> What types of applications could you think of for writing verilog code > for the milkymist soc fpga that could be interesting out side > ofgraphics? Hmm, let's see. First of all, the FPGA is useful for all sorts of "self-referential" work. E.g., to prototype new peripheral interfaces in the Milkymist product line. We don't make much use of this at the moment, but that may change. Candidates for such interfaces could also include unusual things like those GPS chips. Second, the FPGA can act as a universal coprocessor. This could range from all sorts of codecs to crypto, and so on. Since our system is already FPGA-centric, we may have more flexibility in how we integrate that coprocessor. Third, and that's where I see the main interest beyond the VJ station, the Milkymist project provides a basis for advancing the state of the art when it comes to openness in FPGA use (from a developer's point of view). It's hard to predict what will come out of "opening" FPGAs, but I think there's a lot of potential. Directions currently completely unexplored include on-the-fly synthesis of subsystems (think classifiers for network packets), or instrumentation like my hack that brings out FPGA-internal signals (and that is severely limited by the bugs in unsupported Xilinx tools). What the Milkymist project can contribute there is not only the opening of the core processes, but also provision of a reference platform. One problem with Free FPGA work is that a lot is centered on development boards. These boards have only a very limited lifetime and aren't nicely integrated boxes. A Milkymist platform that with a long-term evolution could make a big difference there. Of course, at some point in time, the VJ focus would become a burden. But if we could, say, spin a MilkyNote off Milkymist and NanoNote, that could go a long way towards that goal. > Some guys were asking me about writing optimized code for doing big > data crunching and more, just want to have some far out thoughts on > what milkymist could be bent to do for some investors/high level > thinkers to crunch on... Not so sure about data crunching. The M1 isn't the fastest machine when it comes to raw processing power. So you may run into limits there (memory bandwidth, I/O bandwidth, CPU core speed). Perhaps it's better not to try to sell the M1 as a box that can do all sorts of marvellous things, but the Milkymist line, with the M1 as the box that unlocks the secrets that today keep us from making that box of marvels. Cheers, Werner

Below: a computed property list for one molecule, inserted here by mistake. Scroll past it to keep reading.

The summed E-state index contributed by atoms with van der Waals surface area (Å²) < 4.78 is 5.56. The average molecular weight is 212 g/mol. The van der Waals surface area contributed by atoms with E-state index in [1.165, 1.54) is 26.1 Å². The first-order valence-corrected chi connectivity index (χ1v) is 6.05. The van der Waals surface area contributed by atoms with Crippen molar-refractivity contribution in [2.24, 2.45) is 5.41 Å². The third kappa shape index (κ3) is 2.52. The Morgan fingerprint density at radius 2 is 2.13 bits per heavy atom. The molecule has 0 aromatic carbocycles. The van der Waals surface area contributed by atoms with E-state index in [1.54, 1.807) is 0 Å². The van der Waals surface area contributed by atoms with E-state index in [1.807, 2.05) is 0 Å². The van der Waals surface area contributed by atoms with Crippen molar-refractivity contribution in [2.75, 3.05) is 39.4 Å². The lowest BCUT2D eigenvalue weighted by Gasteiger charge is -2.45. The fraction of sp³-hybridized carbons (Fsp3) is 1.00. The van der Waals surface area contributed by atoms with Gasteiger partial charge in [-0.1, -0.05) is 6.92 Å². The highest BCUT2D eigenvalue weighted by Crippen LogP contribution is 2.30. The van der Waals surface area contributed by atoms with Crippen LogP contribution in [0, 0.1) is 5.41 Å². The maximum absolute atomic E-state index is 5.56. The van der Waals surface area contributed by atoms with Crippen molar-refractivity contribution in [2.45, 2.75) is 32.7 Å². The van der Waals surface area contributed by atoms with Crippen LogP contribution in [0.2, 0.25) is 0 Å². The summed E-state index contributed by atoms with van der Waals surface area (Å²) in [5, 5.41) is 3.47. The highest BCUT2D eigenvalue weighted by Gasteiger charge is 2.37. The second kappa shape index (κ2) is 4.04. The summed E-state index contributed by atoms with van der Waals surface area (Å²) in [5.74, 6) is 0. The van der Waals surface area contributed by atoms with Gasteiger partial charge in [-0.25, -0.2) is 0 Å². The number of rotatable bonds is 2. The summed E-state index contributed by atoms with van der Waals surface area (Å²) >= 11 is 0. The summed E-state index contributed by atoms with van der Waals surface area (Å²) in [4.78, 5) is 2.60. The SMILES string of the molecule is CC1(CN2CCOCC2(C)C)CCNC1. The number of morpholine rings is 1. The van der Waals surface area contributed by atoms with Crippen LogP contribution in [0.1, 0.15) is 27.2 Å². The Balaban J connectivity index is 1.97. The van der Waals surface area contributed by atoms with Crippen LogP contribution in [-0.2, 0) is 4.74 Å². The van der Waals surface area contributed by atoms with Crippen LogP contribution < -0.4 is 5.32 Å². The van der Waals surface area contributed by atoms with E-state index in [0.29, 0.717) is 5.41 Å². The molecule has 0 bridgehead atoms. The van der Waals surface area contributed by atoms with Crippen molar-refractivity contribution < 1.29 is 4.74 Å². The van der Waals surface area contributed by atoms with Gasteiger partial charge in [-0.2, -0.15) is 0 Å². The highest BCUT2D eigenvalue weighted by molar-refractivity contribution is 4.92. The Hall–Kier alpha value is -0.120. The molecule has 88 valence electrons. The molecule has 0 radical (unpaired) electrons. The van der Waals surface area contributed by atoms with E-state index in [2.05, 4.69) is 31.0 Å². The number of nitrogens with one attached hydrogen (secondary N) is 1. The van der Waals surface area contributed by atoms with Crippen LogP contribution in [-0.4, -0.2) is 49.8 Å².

> Perhaps it's better not to try to sell the M1 as a box that can > do all sorts of marvellous things, but the Milkymist line, with > the M1 as the box that unlocks the secrets that today keep us > from making that box of marvels. Yes, Milkymist and M1 today are about flexibility beyond what the current computing architectures offer. Not more raw computing power, but flexibility to take computing into completely unexplored and un-optimized for use cases. It's hard to narrow it down more at this point, but fpga and ic design are the enabling elements.
yeah I am wondering myself about that a lot too :-) Werner, please correct... 1) graphics acceleration 2) digital signal processing, that is the processing of radio protocols, or radar/sonar/ultrasound 3) more parallelism, like 10 cameras Let's see what Werner says...